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0105_001E The Scarecrow of Oz L. Frank Baum

Glinda the Good and the Scarecrow of Oz

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It was on one of his wandering journeys that the Scarecrow had arrived at Glinda's palace, and the Sorceress at once made him welcome. As he sat beside her, talking of his adventures, he asked:

"What's new in the way of news?"

Glinda opened her Great Book of Records and read some of the last pages.

"Here is an item quite curious and interesting," she announced, an accent of surprise in her voice. "Three people from the big Outside World have arrived in Jinxland."

"Where is Jinxland?" inquired the Scarecrow.

"Very near here, a little to the east of us," she said. "In fact, Jinxland is a little slice taken off the Quadling Country, but separated from it by a range of high mountains, at the foot of which lies a wide, deep gulf that is supposed to be impassable."

"Then Jinxland is really a part of the Land of Oz," said he.

"Yes," returned Glinda, "but Oz people know nothing of it, except what is recorded here in my book."

"What does the Book say about it?" asked the Scarecrow.

"It is ruled by a wicked man called King Krewl, although he has no right to the title. Most of the people are good, but they are very timid and live in constant fear of their fierce ruler. There are also several Wicked Witches who keep the inhabitants of Jinxland in a state of terror."

"Do those witches have any magical powers?" inquired the Scarecrow.

"Yes, they seem to understand witchcraft in its most evil form, for one of them has just transformed a respectable and honest old sailor -- one of the strangers who arrived there -- into a grasshopper. This same witch, Blinkie by name, is also planning to freeze the heart of a beautiful Jinxland girl named Princess Gloria."

"Why, that's a dreadful thing to do!" exclaimed the Scarecrow.

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Glinda's face was very grave. She read in her book how Trot and Button-Bright were turned out of the King's castle, and how they found refuge in the hut of Pon, the gardener's boy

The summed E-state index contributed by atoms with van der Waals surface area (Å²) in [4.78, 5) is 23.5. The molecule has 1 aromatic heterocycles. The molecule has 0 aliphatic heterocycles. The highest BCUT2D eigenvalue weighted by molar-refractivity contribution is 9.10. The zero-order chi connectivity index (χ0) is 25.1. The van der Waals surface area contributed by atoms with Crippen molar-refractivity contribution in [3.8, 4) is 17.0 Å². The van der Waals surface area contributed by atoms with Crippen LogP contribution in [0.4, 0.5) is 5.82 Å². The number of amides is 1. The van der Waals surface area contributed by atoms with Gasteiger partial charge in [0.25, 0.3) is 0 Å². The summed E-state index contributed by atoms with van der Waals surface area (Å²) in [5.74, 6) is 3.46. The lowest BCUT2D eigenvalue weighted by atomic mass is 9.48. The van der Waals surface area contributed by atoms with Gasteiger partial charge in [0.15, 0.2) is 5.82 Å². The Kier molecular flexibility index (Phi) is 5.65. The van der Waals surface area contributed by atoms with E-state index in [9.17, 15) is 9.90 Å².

"I'm afraid those helpless earth people will endure much suffering in Jinxland, even if the wicked King and the witches permit them to live," said the good Sorceress, thoughtfully. "I wish I might help them."

"Can I do anything?" asked the Scarecrow, anxiously. "If so, tell me what to do, and I'll do it."

For a few moments Glinda did not reply, but sat musing over the records. Then she said: "I am going to send you to Jinxland, to protect Trot and Button-Bright and Cap'n Bill."

"All right," answered the Scarecrow in a cheerful voice. "I know Button-Bright already, for he has been in the Land of Oz before. You remember he went away from the Land of Oz in one of our Wizard's big bubbles."

"Yes," said Glinda, "I remember that." Then she carefully instructed the Scarecrow what to do and gave him certain magical things which he placed in the pockets of his ragged Munchkin coat.

"As you have no need to sleep," said she, "you may as well start at once."

"The night is the same as day to me," he replied, "except that I cannot see my way so well in the dark."

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The Scarecrow of Oz
L. Frank Baum

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